The Dow Jones Industrial Average rose Monday as a packed week kicked off, with congressional midterm elections and key inflation data on deck over the next few days.
The Dow traded higher by 138 points, or 0.4%, while the S&P 500 gained 0.3%. The Nasdaq Composite climbed 0.1%.
Shares of Apple fell more than 1% after the tech company said iPhone production has been temporarily reduced because of Covid-19 restrictions in China. Palantir shares, meanwhile, declined more than 5% after the company posted disappointing quarterly results.
Tuesday’s midterm election will determine which party will control Congress, and impact the direction of future spending. Democrats currently control the House, and have a majority in the Senate.
Investors could approve of a potential gridlock that may come out of the midterm elections as a Democratic president, with a Republican or split Congress, has historically meant above-average gains, according to RBC’s Lori Calvasina in a Monday note.
“The market is hopeful that some kind of Republican sweep of Congress will lead to either a sort of stalemate in Washington, which they read as good, or at least no new spending, which would be good for rates and Treasury supply,” said Brad Conger, deputy CIO at Hirtle Callaghan & Co.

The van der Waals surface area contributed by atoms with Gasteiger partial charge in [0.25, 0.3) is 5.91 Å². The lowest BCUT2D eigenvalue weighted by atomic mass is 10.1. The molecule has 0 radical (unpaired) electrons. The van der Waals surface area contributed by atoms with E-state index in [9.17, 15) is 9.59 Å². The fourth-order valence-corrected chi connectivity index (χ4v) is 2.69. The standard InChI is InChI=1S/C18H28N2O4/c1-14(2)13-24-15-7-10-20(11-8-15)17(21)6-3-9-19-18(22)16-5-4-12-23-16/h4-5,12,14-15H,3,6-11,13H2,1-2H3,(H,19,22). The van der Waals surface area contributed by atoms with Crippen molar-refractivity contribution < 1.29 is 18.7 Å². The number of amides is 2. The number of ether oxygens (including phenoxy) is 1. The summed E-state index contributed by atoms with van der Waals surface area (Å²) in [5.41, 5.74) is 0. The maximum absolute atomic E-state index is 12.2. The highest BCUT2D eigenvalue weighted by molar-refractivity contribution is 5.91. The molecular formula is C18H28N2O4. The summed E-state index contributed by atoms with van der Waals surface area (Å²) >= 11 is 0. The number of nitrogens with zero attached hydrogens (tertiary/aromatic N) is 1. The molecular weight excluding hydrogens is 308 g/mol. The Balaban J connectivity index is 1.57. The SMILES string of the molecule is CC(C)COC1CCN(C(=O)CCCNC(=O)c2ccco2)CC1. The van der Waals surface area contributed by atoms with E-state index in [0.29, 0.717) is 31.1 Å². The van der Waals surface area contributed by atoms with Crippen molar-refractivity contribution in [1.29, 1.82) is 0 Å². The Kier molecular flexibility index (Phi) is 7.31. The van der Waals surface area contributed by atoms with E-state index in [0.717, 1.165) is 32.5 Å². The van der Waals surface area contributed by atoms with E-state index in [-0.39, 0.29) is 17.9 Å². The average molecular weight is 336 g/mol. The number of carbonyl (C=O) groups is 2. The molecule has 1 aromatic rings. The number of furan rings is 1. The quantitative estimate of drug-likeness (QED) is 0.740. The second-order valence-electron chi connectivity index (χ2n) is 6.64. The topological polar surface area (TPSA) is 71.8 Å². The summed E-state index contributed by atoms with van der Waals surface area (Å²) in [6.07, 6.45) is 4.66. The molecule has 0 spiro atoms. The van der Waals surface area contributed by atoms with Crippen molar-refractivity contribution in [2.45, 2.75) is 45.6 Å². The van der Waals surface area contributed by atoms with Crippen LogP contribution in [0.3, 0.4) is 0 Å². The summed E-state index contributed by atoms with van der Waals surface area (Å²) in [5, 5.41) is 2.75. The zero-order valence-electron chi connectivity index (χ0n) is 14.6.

On the economic front, investors are anticipating that Thursday’s consumer price index report will give further insight into how far the Federal Reserve needs to go to bring down inflation. A hot report could signal to investors that a pivot from a prolonged period of higher interest rates may not be imminent.
″[In] order for the equity and bond markets to match the post-peak inflation performance noted in the table, inflation needs to keep coming down — and at a faster pace than we’ve yet seen. Until the Fed signals the ‘pivot’ is near, things could remain challenging,” Baird’s Ross Mayfield wrote in a recent note.
Elsewhere, several companies are expected to report Monday including Activision Blizzard, Lyft and Take-Two Interactive. Corporate earnings season is winding down with a majority of companies in the S&P 500 having reported results.